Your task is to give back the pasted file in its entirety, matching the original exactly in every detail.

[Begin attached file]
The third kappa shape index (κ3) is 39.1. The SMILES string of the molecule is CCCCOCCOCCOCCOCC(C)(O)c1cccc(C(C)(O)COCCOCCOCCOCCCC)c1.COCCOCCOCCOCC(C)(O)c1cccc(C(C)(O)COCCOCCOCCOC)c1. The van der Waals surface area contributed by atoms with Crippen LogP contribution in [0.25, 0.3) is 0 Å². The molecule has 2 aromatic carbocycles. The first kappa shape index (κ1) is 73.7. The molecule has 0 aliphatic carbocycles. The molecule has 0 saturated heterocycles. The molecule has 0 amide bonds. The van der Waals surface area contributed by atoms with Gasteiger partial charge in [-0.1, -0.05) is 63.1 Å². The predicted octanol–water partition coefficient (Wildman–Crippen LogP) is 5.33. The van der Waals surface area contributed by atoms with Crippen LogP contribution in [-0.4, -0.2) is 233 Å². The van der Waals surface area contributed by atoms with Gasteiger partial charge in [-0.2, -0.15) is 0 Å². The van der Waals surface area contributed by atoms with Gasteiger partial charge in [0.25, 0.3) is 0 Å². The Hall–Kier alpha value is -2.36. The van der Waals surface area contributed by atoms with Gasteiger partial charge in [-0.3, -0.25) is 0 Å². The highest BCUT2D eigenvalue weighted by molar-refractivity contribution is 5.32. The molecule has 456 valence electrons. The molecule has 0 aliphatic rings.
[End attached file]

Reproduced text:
The third kappa shape index (κ3) is 39.1. The SMILES string of the molecule is CCCCOCCOCCOCCOCC(C)(O)c1cccc(C(C)(O)COCCOCCOCCOCCCC)c1.COCCOCCOCCOCC(C)(O)c1cccc(C(C)(O)COCCOCCOCCOC)c1. The van der Waals surface area contributed by atoms with Crippen LogP contribution in [0.25, 0.3) is 0 Å². The molecule has 2 aromatic carbocycles. The first kappa shape index (κ1) is 73.7. The molecule has 0 aliphatic carbocycles. The molecule has 0 saturated heterocycles. The molecule has 0 amide bonds. The van der Waals surface area contributed by atoms with Gasteiger partial charge in [-0.1, -0.05) is 63.1 Å². The predicted octanol–water partition coefficient (Wildman–Crippen LogP) is 5.33. The van der Waals surface area contributed by atoms with Crippen LogP contribution in [-0.4, -0.2) is 233 Å². The van der Waals surface area contributed by atoms with Gasteiger partial charge in [-0.2, -0.15) is 0 Å². The van der Waals surface area contributed by atoms with Gasteiger partial charge in [0.25, 0.3) is 0 Å². The Hall–Kier alpha value is -2.36. The van der Waals surface area contributed by atoms with Gasteiger partial charge in [-0.3, -0.25) is 0 Å². The highest BCUT2D eigenvalue weighted by molar-refractivity contribution is 5.32. The molecule has 456 valence electrons. The molecule has 0 aliphatic rings.